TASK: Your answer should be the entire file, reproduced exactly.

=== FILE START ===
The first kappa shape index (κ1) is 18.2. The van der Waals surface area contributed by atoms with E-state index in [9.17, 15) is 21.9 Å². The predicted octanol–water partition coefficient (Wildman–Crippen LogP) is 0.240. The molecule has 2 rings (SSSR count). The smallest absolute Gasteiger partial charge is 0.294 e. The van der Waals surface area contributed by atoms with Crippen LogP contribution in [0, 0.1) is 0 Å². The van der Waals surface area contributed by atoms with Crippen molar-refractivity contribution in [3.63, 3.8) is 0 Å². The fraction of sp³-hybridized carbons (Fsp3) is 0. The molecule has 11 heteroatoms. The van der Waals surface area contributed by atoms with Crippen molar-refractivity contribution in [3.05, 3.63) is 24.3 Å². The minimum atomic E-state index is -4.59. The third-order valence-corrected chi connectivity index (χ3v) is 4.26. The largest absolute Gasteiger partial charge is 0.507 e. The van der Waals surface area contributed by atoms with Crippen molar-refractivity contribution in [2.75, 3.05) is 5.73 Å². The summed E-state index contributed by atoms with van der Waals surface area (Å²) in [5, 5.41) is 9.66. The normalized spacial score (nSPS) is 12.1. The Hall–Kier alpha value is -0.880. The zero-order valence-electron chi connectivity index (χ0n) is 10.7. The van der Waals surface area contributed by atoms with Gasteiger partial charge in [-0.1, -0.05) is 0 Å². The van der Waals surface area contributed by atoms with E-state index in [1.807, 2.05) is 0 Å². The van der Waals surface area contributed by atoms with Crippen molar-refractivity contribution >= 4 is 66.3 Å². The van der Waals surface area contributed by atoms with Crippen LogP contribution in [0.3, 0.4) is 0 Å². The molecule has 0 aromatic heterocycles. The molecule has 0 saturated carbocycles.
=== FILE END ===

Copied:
The first kappa shape index (κ1) is 18.2. The van der Waals surface area contributed by atoms with E-state index in [9.17, 15) is 21.9 Å². The predicted octanol–water partition coefficient (Wildman–Crippen LogP) is 0.240. The molecule has 2 rings (SSSR count). The smallest absolute Gasteiger partial charge is 0.294 e. The van der Waals surface area contributed by atoms with Crippen LogP contribution in [0, 0.1) is 0 Å². The van der Waals surface area contributed by atoms with Crippen molar-refractivity contribution in [3.63, 3.8) is 0 Å². The fraction of sp³-hybridized carbons (Fsp3) is 0. The molecule has 11 heteroatoms. The van der Waals surface area contributed by atoms with Crippen molar-refractivity contribution in [3.05, 3.63) is 24.3 Å². The minimum atomic E-state index is -4.59. The third-order valence-corrected chi connectivity index (χ3v) is 4.26. The largest absolute Gasteiger partial charge is 0.507 e. The van der Waals surface area contributed by atoms with Crippen molar-refractivity contribution in [2.75, 3.05) is 5.73 Å². The summed E-state index contributed by atoms with van der Waals surface area (Å²) in [5, 5.41) is 9.66. The normalized spacial score (nSPS) is 12.1. The Hall–Kier alpha value is -0.880. The zero-order valence-electron chi connectivity index (χ0n) is 10.7. The van der Waals surface area contributed by atoms with Gasteiger partial charge in [-0.1, -0.05) is 0 Å². The van der Waals surface area contributed by atoms with E-state index in [1.807, 2.05) is 0 Å². The van der Waals surface area contributed by atoms with Crippen molar-refractivity contribution >= 4 is 66.3 Å². The van der Waals surface area contributed by atoms with Crippen LogP contribution in [0.3, 0.4) is 0 Å². The molecule has 0 aromatic heterocycles. The molecule has 0 saturated carbocycles.